Continuous Integration using GitHub, Travis, Gulp and Rsync

With the launch of my new website and switch to Jekyll I tried to find a workflow where changes will be automatically applied once I push to GitHub.

Travis CI was a good fit for me as it will let me easily build, test and deploy from my GitHub repository to whichever location I desire. I used Rsync to apply the changeset.

Creating a deploy user

I will be using my Digital Ocean droplet for this, but any similar host will do. Getting it to work on Windows, however, was a bit of a hassle, but I will explain all of that in this post. If you are on a Mac/Linux you can skip all the Windows gotchas. I do strongly advise you to set up a seperate deploy user as there is no need to do this as root user and we will be able to restrict the deploy user’s access. We can add a user to our server and, by using the -R flag for recursion, allow it to be the owner of all files and directories in our respective deploy directory. Make sure to pick a strong password:

adduser deploy
chown -R deploy:deploy /var/www/

Locally run the command ssh-keygen to generate an SSH key, name it deploy-key and leave the password blank. Travis will use this to authenticate and deploy. We will then copy the content of our public key to the server. If not already, switch to the deploy user with the su - deploy command and paste the content of the public key in the ~/.ssh/authorized_keys file.

Note: Natively, as far as I am aware, you can not generate SSH keys on Windows, but using an alternative such as PuTTYgen will do the trick.

Travis CI

We will let Travis encrypt the private key, so that it is safe for us to include in the repository. First create a file called .travis.yml and move deploy-key to your repository, then run the following:

gem install travis
travis login
travis encrypt-file deploy-key --add

Note: Do not commit the unencrypted private key to your repository. You do not want the private key to show up in the commit history. Only the encrypted private key should be visible in commits. The encryption process is also likely to fail on Windows, as mentioned here. Performing this step on the server or creating a virtual machine using VirtualBox and then moving the file back in are some of the alternatives that do work.

Travis will encrypt the file and create a deploy-key.enc in your repository which it will be able to decrypt later on. An extra line will be added to your .travis.yml that will look somewhat like this:

- openssl aes-256-cbc -K $encrypted_4ds983bc03x2_key -iv $encrypted_4ds983bc03x2_iv
  -in deploy-key.enc -out deploy-key -d

We can also encrypt variables, such as our deploy directory, and add those to our file. The following will make /_site/my_deploy_directory available as DEPLOY_DIR.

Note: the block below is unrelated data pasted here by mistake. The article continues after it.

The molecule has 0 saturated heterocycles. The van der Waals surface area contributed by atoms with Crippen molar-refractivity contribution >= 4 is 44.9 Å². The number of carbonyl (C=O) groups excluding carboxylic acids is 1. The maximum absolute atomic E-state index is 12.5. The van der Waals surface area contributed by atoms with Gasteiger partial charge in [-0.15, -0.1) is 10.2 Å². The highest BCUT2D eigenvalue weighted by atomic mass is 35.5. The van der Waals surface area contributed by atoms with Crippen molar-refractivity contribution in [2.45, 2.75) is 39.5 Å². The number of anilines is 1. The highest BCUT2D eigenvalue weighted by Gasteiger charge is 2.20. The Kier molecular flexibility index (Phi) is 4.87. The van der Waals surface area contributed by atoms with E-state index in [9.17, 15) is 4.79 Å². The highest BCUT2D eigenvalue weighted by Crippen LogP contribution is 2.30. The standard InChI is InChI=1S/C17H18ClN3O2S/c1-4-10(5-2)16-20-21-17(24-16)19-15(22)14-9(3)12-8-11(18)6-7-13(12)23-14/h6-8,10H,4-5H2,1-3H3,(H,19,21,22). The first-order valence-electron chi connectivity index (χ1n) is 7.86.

travis encrypt DEPLOY_DIR=/_site/my_deploy_directory --add

You can find more on environment variables in the Travis documentation

As you might have guessed, .travis.yml configures Travis on what to do. Here is what mine looks like:

language: ruby
- 2.2
- openssl aes-256-cbc -K $encrypted_4ds983bc03x2_key -iv $encrypted_4ds983bc03x2_iv
  -in deploy-key.enc -out deploy-key -d

  - npm install --production
  - gem install jekyll html-proofer
script: bash ./

Our before_script will install the jekyll and html-proofer Ruby gems. Using npm install --production will only install the dependencies from the package.json, which will somewhat speed up our build.

  "name": "jasonmiller",
  "version": "1.0.0",
  "author": "Jason Miller",
  "description": "",
  "keywords": ["Jason", "Miller"],
  "scripts": {
    "travis": "gulp"
  "license": "UNLICENSED",
  "private": true,
  "dependencies": {
    "gulp": "^3.9.0",
    "gulp-autoprefixer": "^3.1.0",
    "gulp-cssnano": "^2.0.0",
    "gulp-htmlmin": "^1.3.0",
    "gulp-uglify": "^1.5.1"    
  "devDependencies": {
    "eslint": "^1.10.3"



// Build Jekyll
gulp.task('jekyll', function (callback) {
    exec('jekyll build', function (err) {
        if (err) {
            return callback(err);
        } else {

// Prefix all CSS
gulp.task('autoprefixer', ['jekyll'], function () {
    return gulp.src('_site/src/css/**/*.css', { base: './' })
            browsers: ['last 2 versions', 'Firefox >= 20', 'Firefox < 20'],
            cascade: false

// Minify all JS
gulp.task('uglifyjs', ['jekyll'], function() {
  return gulp.src('_site/**/*.js', { base: './' })

// Minify all HTML
gulp.task('minifyhtml', ['jekyll', 'autoprefixer'], function () {
    return gulp.src('_site/**/*.html', { base: './' })
            collapseWhitespace: true, 
            removeComments: true, 
            minifyCSS: true, 
            minifyJS: true

gulp.task('default', ['jekyll', 'autoprefixer', 'minifyhtml', 'uglifyjs']);

set -e

npm run travis

chmod 600 deploy-key
mv deploy-key ~/.ssh/id_rsa

rsync -a -e "ssh -o StrictHostKeyChecking=no -o UserKnownHostsFile=/dev/null -o LogLevel=quiet" --quiet --omit-dir-times --update --delete --delay-updates _site/ ${DEPLOY_ADR}

The script will run the above gulpfile.js, move the deploy key to the correct directory and use rsync to deploy it to the address that is an encrypted environment variable. I had some trouble with rsync and --omit-dir-times seemed to solve it. I assume it had something to do with Windows.


There you have it! I am really enjoying this workflow. I will extend it soon and update some of the old code as I have not touched it for quite some time now. You can check out the code on Github.

If I missed something, feel free to reach out to me on Twitter and I will update this post accordingly.